On December 4, 2015, Ricardo and Vanessa Virgil filed a Class Action Complaint in the United States District Court of the Southern District of New York against Take-Two Interactive Software, Inc. based on the company “collecting, storing, using, disclosing, and disseminating” individuals’ biometric identifiers and biometric information.
Take-Two is the publisher, developer, and distributor of the immensely popular NBA 2K basketball video games. The NBA 2K15 and NBA 2K16 versions of these games have a MyPlayer feature that allows users to scan their facial geometry using a PlayStation Camera or an Xbox One Kinect and import the scans into the game to create more realistic virtual versions of themselves. Ricardo and Vanessa Virgil are the two Plaintiffs in this case who claim to have purchased and played the NBA 2K15 game in Illinois and to have used a PlayStation Camera to scan in their facial geometry for the MyPlayer mode.
The Plaintiffs argue that the MyPlayer feature and the actions of Take-Two violate the 2008 Illinois Biometric Information Privacy Act (“BIPA”), as the company “failed to obtain adequate consent” for the collecting, storing, and usage of such information. BIPA provides that private entities may not obtain and/or possess an individual’s biometrics unless it:
(1) publishes publically available written retention schedules and guidelines for permanently destroying biometric identifiers and biometric information;
(2) informs that person in writing that biometric identifiers or information will be collected or stored;
(3) informs that person in writing of the specific purpose and length of term for which such biometric identifiers or biometric information is being collected, stored and used; and
(4) receives a written release from the person for the collection of his or her biometric identifiers or information.
In their complaint, the Plaintiffs analogize this practice of facial scanning to the collection of fingerprint data without the consent of the users. The Plaintiffs asked the federal court for certification as a class, statutory damages, and other equitable relief.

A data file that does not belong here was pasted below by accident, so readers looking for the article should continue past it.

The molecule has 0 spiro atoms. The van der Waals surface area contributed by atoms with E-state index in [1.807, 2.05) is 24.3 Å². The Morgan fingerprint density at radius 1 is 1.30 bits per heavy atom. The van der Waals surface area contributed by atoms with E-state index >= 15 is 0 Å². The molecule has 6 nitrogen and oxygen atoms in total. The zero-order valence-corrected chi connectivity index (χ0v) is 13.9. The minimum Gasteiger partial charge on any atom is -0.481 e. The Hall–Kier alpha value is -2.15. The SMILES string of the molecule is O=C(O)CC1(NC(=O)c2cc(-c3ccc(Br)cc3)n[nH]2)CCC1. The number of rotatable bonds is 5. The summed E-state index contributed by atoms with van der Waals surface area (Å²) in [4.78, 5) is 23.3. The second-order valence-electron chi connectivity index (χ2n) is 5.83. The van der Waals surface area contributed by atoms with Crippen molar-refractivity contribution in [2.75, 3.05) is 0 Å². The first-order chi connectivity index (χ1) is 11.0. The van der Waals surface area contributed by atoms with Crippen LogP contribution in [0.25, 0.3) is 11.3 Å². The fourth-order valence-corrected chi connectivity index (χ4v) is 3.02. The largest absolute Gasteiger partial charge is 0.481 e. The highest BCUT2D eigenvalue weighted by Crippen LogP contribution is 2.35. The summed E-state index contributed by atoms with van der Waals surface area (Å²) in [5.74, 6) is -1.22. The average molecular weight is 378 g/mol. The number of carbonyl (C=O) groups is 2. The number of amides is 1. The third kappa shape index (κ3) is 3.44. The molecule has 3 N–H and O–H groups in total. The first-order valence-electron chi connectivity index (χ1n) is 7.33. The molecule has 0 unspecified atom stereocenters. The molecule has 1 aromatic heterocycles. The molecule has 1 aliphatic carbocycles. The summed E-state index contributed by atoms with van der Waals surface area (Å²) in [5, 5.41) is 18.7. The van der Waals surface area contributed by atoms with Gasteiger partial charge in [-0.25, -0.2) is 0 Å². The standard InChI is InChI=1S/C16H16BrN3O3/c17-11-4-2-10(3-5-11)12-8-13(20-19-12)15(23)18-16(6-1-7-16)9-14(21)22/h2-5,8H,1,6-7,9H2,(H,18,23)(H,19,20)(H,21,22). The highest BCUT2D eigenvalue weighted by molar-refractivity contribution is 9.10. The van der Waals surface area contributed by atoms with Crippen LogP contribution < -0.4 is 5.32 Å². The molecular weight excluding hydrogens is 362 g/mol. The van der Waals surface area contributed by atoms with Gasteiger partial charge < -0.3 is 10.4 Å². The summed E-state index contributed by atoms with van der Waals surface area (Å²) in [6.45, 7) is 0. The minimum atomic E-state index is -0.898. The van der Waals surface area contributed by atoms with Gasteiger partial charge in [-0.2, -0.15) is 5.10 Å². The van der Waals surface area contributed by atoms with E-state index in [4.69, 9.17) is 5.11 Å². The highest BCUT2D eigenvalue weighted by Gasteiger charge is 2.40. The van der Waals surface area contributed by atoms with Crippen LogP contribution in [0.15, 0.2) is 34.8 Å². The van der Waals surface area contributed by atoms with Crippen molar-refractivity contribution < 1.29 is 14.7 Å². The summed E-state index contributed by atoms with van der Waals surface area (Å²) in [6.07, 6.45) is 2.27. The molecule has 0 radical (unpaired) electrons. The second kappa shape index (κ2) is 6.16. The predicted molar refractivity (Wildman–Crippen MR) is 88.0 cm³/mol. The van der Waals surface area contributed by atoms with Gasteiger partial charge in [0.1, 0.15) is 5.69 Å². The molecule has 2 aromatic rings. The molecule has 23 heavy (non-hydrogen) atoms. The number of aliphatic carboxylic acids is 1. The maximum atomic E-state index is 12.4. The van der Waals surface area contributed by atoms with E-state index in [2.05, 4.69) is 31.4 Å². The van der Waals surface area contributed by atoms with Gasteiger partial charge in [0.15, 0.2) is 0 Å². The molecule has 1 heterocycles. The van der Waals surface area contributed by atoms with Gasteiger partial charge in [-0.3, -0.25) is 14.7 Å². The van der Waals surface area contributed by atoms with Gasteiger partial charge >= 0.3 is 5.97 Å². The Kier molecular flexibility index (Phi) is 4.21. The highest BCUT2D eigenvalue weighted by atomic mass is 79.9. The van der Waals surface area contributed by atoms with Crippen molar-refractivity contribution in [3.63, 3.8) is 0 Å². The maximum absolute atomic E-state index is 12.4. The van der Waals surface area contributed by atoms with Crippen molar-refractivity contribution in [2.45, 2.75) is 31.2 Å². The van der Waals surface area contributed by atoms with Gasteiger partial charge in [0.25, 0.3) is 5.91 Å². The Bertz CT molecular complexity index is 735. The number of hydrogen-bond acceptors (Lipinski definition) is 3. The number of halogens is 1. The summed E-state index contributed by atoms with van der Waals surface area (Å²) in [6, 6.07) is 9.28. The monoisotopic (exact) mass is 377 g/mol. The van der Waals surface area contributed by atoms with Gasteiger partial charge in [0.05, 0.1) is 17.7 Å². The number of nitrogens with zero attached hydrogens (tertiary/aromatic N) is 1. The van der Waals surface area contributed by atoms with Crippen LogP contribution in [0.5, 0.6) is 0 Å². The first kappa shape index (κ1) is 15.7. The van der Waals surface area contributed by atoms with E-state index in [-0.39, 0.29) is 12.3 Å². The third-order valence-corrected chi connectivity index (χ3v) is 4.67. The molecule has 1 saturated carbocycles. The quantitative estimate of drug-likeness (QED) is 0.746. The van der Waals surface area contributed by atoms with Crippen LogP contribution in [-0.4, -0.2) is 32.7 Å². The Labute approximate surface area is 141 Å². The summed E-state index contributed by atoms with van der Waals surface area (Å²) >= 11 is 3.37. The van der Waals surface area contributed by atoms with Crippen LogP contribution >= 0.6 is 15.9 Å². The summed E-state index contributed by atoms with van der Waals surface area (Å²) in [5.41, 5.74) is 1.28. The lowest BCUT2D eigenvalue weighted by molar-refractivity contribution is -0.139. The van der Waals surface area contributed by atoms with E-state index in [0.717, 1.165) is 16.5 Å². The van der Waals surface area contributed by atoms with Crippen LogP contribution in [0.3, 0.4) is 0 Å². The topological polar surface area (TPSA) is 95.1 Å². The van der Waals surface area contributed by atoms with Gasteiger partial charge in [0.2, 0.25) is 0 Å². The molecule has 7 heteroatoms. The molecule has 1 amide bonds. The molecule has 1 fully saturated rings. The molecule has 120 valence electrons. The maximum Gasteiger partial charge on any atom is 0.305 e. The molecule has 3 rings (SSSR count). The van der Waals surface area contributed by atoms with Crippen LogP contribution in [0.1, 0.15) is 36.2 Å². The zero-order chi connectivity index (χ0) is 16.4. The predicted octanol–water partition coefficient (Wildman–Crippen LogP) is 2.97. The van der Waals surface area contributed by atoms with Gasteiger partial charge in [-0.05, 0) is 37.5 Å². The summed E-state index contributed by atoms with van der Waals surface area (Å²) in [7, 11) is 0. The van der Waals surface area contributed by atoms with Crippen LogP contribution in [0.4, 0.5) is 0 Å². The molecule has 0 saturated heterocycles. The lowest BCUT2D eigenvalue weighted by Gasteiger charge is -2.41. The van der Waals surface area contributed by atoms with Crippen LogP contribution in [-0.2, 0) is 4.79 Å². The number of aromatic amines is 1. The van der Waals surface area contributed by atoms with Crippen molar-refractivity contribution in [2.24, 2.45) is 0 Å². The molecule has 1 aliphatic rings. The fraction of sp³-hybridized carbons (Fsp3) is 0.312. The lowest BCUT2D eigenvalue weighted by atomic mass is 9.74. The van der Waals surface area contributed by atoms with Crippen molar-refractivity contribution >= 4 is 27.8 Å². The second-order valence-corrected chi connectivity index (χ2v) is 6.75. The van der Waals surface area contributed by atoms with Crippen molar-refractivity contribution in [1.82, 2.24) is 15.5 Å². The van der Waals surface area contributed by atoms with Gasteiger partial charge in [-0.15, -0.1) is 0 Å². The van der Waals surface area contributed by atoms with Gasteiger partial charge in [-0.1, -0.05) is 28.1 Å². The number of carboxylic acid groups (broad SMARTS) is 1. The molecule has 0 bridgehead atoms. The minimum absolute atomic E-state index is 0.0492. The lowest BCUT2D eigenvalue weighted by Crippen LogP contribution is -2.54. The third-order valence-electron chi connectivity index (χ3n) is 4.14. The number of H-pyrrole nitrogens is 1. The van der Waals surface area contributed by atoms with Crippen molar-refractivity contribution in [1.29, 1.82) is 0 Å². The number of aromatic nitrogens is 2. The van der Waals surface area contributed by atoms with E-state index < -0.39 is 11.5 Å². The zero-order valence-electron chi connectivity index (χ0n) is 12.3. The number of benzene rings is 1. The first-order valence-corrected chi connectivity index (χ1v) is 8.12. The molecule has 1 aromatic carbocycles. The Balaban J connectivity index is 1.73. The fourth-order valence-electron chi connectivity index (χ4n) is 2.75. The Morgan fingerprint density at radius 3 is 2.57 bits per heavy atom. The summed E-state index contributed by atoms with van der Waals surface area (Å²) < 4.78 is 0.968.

On January 15, 2016, Take-Two responded to the Class Action Complaint with a Motion to Dismiss. Take-Two begins the Motion by arguing generally that the Plaintiffs are attempting to misuse BIPA, which was passed to prevent “identity theft, financial damages, political targeting, and other serious harms,” not to prevent video game players from making a realistic virtual avatar that plays basketball.
The video game developer then moves on to its two legal arguments for dismissal: first, that the Plaintiffs lack standing to sue based on Article III of the Constitution; and second that the Plaintiffs have not properly stated a claim in the Complaint since they do not allege that they have been “aggrieved” by the actions of Take-Two.
To have “standing” in court, which effectively is the ability to bring a lawsuit, a person must be able to show that they have suffered an injury that is “concrete and particularized” as well as “actual or imminent.” According to Take-Two, the mere loss of privacy is not sufficient to satisfy this burden, nor is the violation of a state statute sufficient to give a federal court standing. Therefore, the game developer argues that the Plaintiffs have not suffered a sufficient injury to have standing in federal court and that the court must subsequently dismiss the case.
For its second argument, Take-Two points out that BIPA permits individuals to sue for violations of the statute only when they have been “aggrieved.” Take-Two argues that the MyPlayer facial scans are used only for entertainment purposes, that the feature does not scan a person’s face well enough to be considered biometric information, and that no grievance has been felt by the Plaintiffs. This argument essentially rests again on the idea that the Plaintiffs have not suffered an “actual injury” due to the facial scans in the NBA 2K games.
This is certainly an intriguing lawsuit, as the federal court must consider the value of personal biometric information in a world where such information is increasingly used on a daily basis. The court must ultimately decide whether Take-Two has gone too far in attempting to create the most realistic virtual basketball simulation possible.